I frequently forget that I never met my rocket engineer grandfather. My mom’s dad, Charles “Chuck” Yee, died in 1987, almost 10 years before I was born, but his legacy has lived long past his life, told through the stories of my grandma, mom, and aunts and uncles.

I’ve heard stories about his work with the Chinese Historical Society, the printing shop he owned during the later years of his life and the adventures he would take his family on.

But the stories that  captivated me most had to do with his work on the U.S. space program, including the Apollo 11 mission that put the first man on the moon.

A clipping from North American Rockwell’s internal newspaper, Space Division Skywriter, that shows engineer Chuck Yee in the far back. (courtesy of Amy Wong)
A clipping from North American Rockwell’s internal newspaper, Space Division Skywriter, that shows engineer Chuck Yee in the far back. (courtesy of Amy Wong)

Even though he was just one of tens of thousands of people to work on the mission, his role in such a momentous occasion is a huge source of pride for my family. My Aunt Kathy told me that when she was in elementary school she would take photos of astronauts for show and tell, and proudly explain how her father worked with them. I remember learning about the moon landing when I was the same age, and trying to find every excuse to brag that my grandfather worked on the mission.

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In 1959, my grandfather started working for North American Rockwell — which eventually merged with Boeing — as an engineer on rocket guidance systems. There, he trained astronauts  such as Neil Armstrong and Buzz Aldrin on how to successfully navigate their spacecraft.

But while he was working on one of the most significant projects in American history, he was also helping to raise a family of five children. My uncles and aunts insist that he left any stress of work at the office,  though there were many ways that his work meshed with his home life.

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“When I thought of Dad, I thought of the Apollo,” said my Aunt Lydia.

Two of Chuck Yee’s children, Lydia and Glenn,  stand in front of an Apollo 9 hatch. (courtesy of Amy Wong)
Two of Chuck Yee’s children, Lydia and Glenn, stand in front of an Apollo 9 hatch. (courtesy of Amy Wong)

Coincidentally my Aunt Lydia was born during astronaut John Glenn’s orbit around the Earth in 1962. My grandma recalls my grandfather being torn about whether he should leave the hospital to watch the orbit.  My grandfather had a tremendous amount of respect for John Glenn, so much that when, after three daughters, they had a son, they named him Glenn.

The guidance navigation system used in the early Apollo missions. (courtesy of Amy Wong)
The guidance navigation system used in the early Apollo missions. (courtesy of Amy Wong)

My grandfather took a lot of pride in the work he did, and made his best effort to share his knowledge to whatever extent he could. After coming home from work, he would sometimes call all his kids into the living room to give them a minilesson on various STEM topics, using diagrams and drawings.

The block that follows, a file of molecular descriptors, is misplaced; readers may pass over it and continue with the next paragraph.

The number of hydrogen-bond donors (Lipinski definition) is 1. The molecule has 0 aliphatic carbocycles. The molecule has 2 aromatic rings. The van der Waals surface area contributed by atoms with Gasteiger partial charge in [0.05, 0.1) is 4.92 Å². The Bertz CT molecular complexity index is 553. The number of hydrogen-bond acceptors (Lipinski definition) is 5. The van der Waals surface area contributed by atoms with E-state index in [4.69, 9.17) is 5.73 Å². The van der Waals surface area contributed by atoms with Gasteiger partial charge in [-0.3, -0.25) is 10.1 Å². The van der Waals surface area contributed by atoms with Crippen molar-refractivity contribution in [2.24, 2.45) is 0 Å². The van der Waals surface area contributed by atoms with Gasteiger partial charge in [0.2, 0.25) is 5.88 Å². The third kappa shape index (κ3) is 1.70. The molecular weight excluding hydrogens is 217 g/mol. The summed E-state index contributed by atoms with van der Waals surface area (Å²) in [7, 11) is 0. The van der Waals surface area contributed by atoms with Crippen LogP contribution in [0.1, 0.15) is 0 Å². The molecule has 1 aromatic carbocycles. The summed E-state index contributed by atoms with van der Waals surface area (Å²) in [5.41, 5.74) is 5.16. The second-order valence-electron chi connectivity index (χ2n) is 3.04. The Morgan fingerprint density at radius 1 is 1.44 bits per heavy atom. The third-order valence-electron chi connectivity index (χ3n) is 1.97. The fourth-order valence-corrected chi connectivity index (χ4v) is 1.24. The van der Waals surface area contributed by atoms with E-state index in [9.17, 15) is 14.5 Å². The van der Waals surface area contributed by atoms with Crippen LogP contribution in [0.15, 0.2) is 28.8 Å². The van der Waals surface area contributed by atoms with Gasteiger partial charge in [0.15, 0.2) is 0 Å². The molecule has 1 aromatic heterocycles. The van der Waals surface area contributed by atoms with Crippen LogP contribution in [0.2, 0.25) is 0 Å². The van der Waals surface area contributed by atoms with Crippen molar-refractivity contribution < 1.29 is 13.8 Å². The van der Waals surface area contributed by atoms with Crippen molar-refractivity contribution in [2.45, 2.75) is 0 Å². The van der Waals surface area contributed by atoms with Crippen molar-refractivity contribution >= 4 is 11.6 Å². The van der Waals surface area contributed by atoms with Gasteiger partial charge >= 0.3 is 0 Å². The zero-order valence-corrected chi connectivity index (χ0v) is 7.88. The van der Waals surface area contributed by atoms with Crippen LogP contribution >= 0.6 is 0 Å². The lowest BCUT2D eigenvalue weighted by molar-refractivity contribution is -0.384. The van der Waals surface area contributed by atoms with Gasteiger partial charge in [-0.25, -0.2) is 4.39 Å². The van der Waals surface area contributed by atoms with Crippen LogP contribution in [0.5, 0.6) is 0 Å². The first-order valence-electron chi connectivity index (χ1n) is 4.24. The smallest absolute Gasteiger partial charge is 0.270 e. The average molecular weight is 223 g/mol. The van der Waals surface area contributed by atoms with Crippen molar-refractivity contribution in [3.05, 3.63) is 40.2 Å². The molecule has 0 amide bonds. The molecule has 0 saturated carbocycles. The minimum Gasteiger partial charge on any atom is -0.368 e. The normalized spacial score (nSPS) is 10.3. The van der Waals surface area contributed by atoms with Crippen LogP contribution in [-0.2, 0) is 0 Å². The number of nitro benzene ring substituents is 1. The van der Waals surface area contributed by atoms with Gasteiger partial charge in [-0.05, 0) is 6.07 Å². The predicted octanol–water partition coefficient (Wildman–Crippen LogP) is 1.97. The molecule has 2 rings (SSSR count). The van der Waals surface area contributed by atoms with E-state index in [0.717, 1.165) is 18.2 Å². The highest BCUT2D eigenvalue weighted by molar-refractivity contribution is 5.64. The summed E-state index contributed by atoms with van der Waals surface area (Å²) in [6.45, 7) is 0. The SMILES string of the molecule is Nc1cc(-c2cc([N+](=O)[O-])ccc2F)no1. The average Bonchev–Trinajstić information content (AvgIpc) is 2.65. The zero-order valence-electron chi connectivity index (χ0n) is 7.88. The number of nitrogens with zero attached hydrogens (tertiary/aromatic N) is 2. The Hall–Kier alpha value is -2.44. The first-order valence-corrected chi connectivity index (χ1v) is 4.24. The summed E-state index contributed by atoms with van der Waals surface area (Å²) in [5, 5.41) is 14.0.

“I remember at one point he was working on the rocket gyroscope,” my Uncle Glenn — John Glenn’s namesake — said. “He wasn’t allowed to tell us most of the details about it for security reasons, but he’d try to explain it in other ways.”

During the actual moon landing on July 20, 1969, they all gathered in the living room to watch the broadcast on TV. My aunt Kathy, the oldest child of the family, was 8 at the time, and remembers everyone was completely silent.

“He had the confidence that they could succeed, but still it was something so new, something that no one had ever done before,” my grandma told me.

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When Armstrong eventually took his first steps on the moon, everyone erupted into cheers. It was obviously a very exciting moment, but an especially proud one for my grandfather.

Chuck Yee shows his family the hatch of one of the early Apollo missions that he worked on. (courtesy of Amy Wong)
Chuck Yee shows his family the hatch of one of the early Apollo missions that he worked on. (courtesy of Amy Wong)

From all of the stories I’ve heard, I’m certain that my grandfather was a great man, not only for his work, but also for the way that he took care of his family. His kids continue to take pride in all that he did, and I’ll always look forward to hearing more stories about him.

Especially this one: At some point, my grandfather asked my grandma if he could invite Neil Armstrong over to their house for dinner. She swiftly said no. When grandma told me this, I was shocked, “You could have had Neil Armstrong come to your house and you said no?”

Her response?

“What are we supposed to do with an astronaut? This man has been to the moon! What if he fell or something bad happened to him while he was at our house?”

It was too much pressure for her to handle.

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More than 400,000 people worked on the Apollo 11 mission to land an astronaut on the moon. Do you know someone who did? Where were you when the moon landing happened? We’d love to hear your stories. Submit them here: